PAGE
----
Every day until Opening Day, Baseball Prospectus authors will preview two teams—one from the AL, one from the NL—identifying strategies those teams employ to gain an advantage. Today: how production comes from unexpected places for the Orioles and Marlins.

Week 1 previews: Giants | Royals | Dodgers | Rays | Padres | Astros | Rockies | Athletics | Yankees | Mets

Week 2 previews: Nationals | Tigers | Pirates | Mariners | Indians | Brewers

Team Audit | Player Cards | Depth Chart

PECOTA Team Projections
Record: 79-83
Runs Scored: 675
Runs Allowed: 696
AVG/OBP/SLG (TAv): .253/.306/.406 (.266)
Total WARP: 25.9 (7.1 pitching, 18.8 non-pitching, including 0.0 from pitchers)

By now, the bit players in Dan Duquette’s great masterpiece are well known. By now, their value is being debated and critiqued as part of the franchise’s master plan for the future. By now, men that few had heard of and even less cared about are key pieces on the organization’s chess board.

Names like Caleb Joseph and Steve Pearce never inspired fear in opposing managers, at least not until last season. Guys like Alejandro De Aza were cast off by other organizations, only to find a home on a playoff-bound club. Jimmy Paredes was cast off by one of the worst teams in baseball to spend time in the minors with both 2014 ALCS teams, even producing nearly half a win over 18 games in Baltimore. The list goes on. Here is a table that I included in the Orioles’ essay in Baseball Prospectus 2015 that shows the top five teams in terms of bench production last season:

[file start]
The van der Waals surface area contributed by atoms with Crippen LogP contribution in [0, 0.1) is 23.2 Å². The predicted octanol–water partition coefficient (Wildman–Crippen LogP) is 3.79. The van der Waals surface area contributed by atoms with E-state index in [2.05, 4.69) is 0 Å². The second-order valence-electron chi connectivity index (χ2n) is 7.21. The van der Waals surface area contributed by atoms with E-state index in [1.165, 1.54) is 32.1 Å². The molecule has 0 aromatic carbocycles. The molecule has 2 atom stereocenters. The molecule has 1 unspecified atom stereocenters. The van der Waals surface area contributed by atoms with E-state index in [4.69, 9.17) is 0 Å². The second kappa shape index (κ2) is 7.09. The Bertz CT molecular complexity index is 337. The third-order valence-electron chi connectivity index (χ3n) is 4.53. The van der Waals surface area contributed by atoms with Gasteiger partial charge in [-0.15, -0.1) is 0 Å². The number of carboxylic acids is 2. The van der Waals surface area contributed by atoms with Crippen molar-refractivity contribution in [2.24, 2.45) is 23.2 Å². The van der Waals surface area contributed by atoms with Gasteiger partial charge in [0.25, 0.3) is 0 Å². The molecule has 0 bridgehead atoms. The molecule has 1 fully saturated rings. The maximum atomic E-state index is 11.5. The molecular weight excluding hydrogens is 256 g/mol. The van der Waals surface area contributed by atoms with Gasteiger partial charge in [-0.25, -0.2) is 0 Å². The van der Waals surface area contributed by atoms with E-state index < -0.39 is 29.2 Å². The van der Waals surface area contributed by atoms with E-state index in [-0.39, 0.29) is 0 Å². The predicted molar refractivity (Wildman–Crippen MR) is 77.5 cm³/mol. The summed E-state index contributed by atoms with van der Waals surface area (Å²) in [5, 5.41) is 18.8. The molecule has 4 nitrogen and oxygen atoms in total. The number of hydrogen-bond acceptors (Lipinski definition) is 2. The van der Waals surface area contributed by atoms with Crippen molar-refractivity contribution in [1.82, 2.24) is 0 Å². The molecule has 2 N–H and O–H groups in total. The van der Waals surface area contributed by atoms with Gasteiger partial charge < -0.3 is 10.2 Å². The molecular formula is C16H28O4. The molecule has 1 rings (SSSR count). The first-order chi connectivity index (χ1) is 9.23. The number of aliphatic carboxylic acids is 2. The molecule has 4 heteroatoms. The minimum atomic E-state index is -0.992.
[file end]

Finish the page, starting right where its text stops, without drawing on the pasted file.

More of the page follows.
Bench WARP











Not included in that list are two of the biggest contributors to the O’s success last season: Steve Pearce and Caleb Joseph. Both were omitted because they received too much playing time to meet the bench-player requirements used to create the table. Neither was expected to be a key contributor (or ever really), but the two combined to produce an additional 6.9 WARP (this includes 1.3 WARP from BP’s new CSAA numbers for Joseph). Below is an exhaustive list of every bench and role player that donned an O’s jersey last season.



Steve Pearce


Caleb Joseph


David Lough


Delmon Young


Alejandro De Aza


Ryan Flaherty


Nick Hundley


Jimmy Paredes


Kelly Johnson


Jemile Weeks


Quintin Berry


Christian Walker


Steve Clevenger


Cord Phelps


Steve Lombardozzi


None of the above players were expected to be big contributors for the Orioles in 2014. Some of the guys were acquired via trade when their teams soured on them or couldn’t find place on their rosters for them. Pearce and Joseph are the highlights on the list but players like David Lough, Delmon Young, and Ryan Flaherty all played big roles in a successful season.

The remarkable thing about that list is that only three of the fifteen players on the list produced negative WARP last year despite the collective reputations of the group. Dan Duquette has a long history of being able to find contributors on the waiver wire; it’s one of the things that helped him find success in Montreal and Boston. In Baltimore, Duquette has been fortunate to couple this knack for finding unwanted contributors with a manager that has shown a deft hand in deploying those assets.